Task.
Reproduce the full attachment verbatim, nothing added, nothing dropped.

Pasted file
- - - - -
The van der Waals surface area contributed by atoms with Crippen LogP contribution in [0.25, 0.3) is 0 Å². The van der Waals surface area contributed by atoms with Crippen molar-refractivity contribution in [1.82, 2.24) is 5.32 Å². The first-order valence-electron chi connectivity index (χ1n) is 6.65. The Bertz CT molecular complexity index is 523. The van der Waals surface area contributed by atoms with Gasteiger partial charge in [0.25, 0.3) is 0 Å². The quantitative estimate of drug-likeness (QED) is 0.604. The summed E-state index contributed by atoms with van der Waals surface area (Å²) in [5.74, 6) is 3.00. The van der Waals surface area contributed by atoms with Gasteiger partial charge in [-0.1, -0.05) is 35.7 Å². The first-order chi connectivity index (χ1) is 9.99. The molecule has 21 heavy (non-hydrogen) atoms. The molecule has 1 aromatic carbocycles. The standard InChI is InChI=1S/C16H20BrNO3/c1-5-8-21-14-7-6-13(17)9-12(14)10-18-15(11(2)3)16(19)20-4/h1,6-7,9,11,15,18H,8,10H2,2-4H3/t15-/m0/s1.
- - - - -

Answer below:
The van der Waals surface area contributed by atoms with Crippen LogP contribution in [0.25, 0.3) is 0 Å². The van der Waals surface area contributed by atoms with Crippen molar-refractivity contribution in [1.82, 2.24) is 5.32 Å². The first-order valence-electron chi connectivity index (χ1n) is 6.65. The Bertz CT molecular complexity index is 523. The van der Waals surface area contributed by atoms with Gasteiger partial charge in [0.25, 0.3) is 0 Å². The quantitative estimate of drug-likeness (QED) is 0.604. The summed E-state index contributed by atoms with van der Waals surface area (Å²) in [5.74, 6) is 3.00. The van der Waals surface area contributed by atoms with Gasteiger partial charge in [-0.1, -0.05) is 35.7 Å². The first-order chi connectivity index (χ1) is 9.99. The molecule has 21 heavy (non-hydrogen) atoms. The molecule has 1 aromatic carbocycles. The standard InChI is InChI=1S/C16H20BrNO3/c1-5-8-21-14-7-6-13(17)9-12(14)10-18-15(11(2)3)16(19)20-4/h1,6-7,9,11,15,18H,8,10H2,2-4H3/t15-/m0/s1.